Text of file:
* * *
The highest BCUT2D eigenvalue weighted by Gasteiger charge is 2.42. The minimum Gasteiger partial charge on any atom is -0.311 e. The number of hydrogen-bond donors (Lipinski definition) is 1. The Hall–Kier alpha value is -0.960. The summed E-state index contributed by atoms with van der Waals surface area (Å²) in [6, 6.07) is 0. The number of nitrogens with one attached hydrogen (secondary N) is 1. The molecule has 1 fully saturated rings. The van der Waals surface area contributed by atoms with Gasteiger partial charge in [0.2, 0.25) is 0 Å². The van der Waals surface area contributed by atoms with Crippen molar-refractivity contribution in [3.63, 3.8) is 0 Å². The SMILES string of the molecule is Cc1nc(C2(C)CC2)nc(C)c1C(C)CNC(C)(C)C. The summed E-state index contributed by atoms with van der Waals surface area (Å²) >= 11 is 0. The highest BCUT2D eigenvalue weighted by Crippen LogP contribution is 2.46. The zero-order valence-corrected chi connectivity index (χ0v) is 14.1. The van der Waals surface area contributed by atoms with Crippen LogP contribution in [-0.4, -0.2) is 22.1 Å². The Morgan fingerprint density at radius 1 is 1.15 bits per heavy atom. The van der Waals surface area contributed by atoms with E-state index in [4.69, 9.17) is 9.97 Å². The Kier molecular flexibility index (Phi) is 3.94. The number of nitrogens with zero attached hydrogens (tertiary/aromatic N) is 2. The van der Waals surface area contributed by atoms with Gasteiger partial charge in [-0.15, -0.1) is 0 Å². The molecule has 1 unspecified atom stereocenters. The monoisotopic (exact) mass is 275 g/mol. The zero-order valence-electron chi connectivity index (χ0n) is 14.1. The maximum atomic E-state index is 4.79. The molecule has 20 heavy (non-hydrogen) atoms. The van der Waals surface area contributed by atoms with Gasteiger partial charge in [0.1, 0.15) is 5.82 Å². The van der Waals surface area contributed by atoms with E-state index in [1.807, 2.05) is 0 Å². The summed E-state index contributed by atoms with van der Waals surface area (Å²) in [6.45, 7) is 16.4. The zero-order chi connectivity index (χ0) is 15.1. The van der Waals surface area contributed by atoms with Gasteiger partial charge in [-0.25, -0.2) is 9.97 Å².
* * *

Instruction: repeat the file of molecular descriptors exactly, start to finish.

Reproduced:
The highest BCUT2D eigenvalue weighted by Gasteiger charge is 2.42. The minimum Gasteiger partial charge on any atom is -0.311 e. The number of hydrogen-bond donors (Lipinski definition) is 1. The Hall–Kier alpha value is -0.960. The summed E-state index contributed by atoms with van der Waals surface area (Å²) in [6, 6.07) is 0. The number of nitrogens with one attached hydrogen (secondary N) is 1. The molecule has 1 fully saturated rings. The van der Waals surface area contributed by atoms with Gasteiger partial charge in [0.2, 0.25) is 0 Å². The van der Waals surface area contributed by atoms with Crippen molar-refractivity contribution in [3.63, 3.8) is 0 Å². The SMILES string of the molecule is Cc1nc(C2(C)CC2)nc(C)c1C(C)CNC(C)(C)C. The summed E-state index contributed by atoms with van der Waals surface area (Å²) >= 11 is 0. The highest BCUT2D eigenvalue weighted by Crippen LogP contribution is 2.46. The zero-order valence-corrected chi connectivity index (χ0v) is 14.1. The van der Waals surface area contributed by atoms with Crippen LogP contribution in [-0.4, -0.2) is 22.1 Å². The Morgan fingerprint density at radius 1 is 1.15 bits per heavy atom. The van der Waals surface area contributed by atoms with E-state index in [4.69, 9.17) is 9.97 Å². The Kier molecular flexibility index (Phi) is 3.94. The number of nitrogens with zero attached hydrogens (tertiary/aromatic N) is 2. The van der Waals surface area contributed by atoms with Gasteiger partial charge in [-0.15, -0.1) is 0 Å². The molecule has 1 unspecified atom stereocenters. The monoisotopic (exact) mass is 275 g/mol. The zero-order valence-electron chi connectivity index (χ0n) is 14.1. The maximum atomic E-state index is 4.79. The molecule has 20 heavy (non-hydrogen) atoms. The van der Waals surface area contributed by atoms with Gasteiger partial charge in [0.1, 0.15) is 5.82 Å². The van der Waals surface area contributed by atoms with E-state index in [1.807, 2.05) is 0 Å². The summed E-state index contributed by atoms with van der Waals surface area (Å²) in [6.45, 7) is 16.4. The zero-order chi connectivity index (χ0) is 15.1. The van der Waals surface area contributed by atoms with Gasteiger partial charge in [-0.25, -0.2) is 9.97 Å².